The bombshell climate change report published Monday by hundreds of the top global climate scientists issued a dire warning that climate disasters will grow dramatically worse unless the world rapidly slashes greenhouse gas emissions.
While governments continue to tinker around the edges with their climate ambition, the science emphatically demands a much more transformational change to energy systems, including a rapid phaseout of fossil fuel production and consumption.
Climate crisis unfolding, 1.5-degree threshold nearing
Global scientists issued the Sixth Assessment Report (AR6) of their landmark report, an update from the previous edition seven years ago. The first tranche (Working Group I) was published on Monday, distilling the sum total of the best physical science of climate change. Other reports (Working Groups II and III) on adaptation and mitigation will be coming out in early 2022. This latest issue covers just the climate science.
The main takeaway is mostly nothing new – CO2 and methane pumped into the atmosphere is warming the planet and destabilizing the climate. But the trends are worsening and accelerating, and the warnings are firmer and more calamitous.
“Each of the last four decades has been successively warmer than any decade that preceded it since 1850.”
“Each of the last four decades has been successively warmer than any decade that preceded it since 1850,” the report said. In fact, the planet is now warming at a rate that “is unprecedented in at least the last 2,000 years,” and the planet is already likely warmer than it has been in any point in the past 125,000 years.
The report said that the world is on track to blow past 1.5-degrees Celsius (2.7-Fahrenheit) of warming as soon as the early 2030s, about a decade earlier than previously thought.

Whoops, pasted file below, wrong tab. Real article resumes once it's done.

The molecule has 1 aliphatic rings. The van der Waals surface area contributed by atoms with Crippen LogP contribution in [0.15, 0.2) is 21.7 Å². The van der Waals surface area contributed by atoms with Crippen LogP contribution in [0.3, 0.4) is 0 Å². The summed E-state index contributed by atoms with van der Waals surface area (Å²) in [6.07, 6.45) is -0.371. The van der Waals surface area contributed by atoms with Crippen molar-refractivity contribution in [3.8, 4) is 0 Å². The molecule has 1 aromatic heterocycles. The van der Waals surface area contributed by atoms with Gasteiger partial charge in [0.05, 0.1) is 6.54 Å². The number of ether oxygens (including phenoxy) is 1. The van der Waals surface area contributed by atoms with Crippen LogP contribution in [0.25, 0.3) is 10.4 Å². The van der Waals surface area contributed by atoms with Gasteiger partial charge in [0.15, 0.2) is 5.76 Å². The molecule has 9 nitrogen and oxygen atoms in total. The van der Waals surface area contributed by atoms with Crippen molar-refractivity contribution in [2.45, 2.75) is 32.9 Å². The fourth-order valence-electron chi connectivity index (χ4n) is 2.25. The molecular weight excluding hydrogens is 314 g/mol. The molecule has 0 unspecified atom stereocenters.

“Unless we make immediate, rapid and large-scale reductions in greenhouse gas emissions, limiting warming to 1.5C will be beyond reach,” said Ko Barrett, vice chair of the IPCC.
Whereas previous IPCC reports warned of future disasters unless the world altered the emissions trajectory, the latest report drops at a time when global climate disasters are suddenly very vivid and impossible to ignore. Obviously, climate change was “happening” when past warnings were issued by global scientists, but the disasters are already frightening in their increasing frequency and severity. And that is only with about 1 degree Celsius of warming currently.
Wildfires have swept across the American West, Canada, Greece, Siberia, and elsewhere. Intense heat waves have occurred on multiple continents. Record floods have devastated China and Europe. And those disasters all occurred in the last month or two. (I write this from the Pacific Northwest, where temperatures are expected to top 106 Fahrenheit this week in what will surely be another deadly heat event).
Warming to 2 degrees Celsius could set off tipping points, such as the collapse of the Antarctic ice sheet, which will lead to much higher sea level rise. Heat waves grow more frequent and intense, as do other disasters. We knew much of this before, but the warnings are growing louder and more urgent, and arguably feel different given the disasters unfolding in real time. As many others have observed, climate change is here.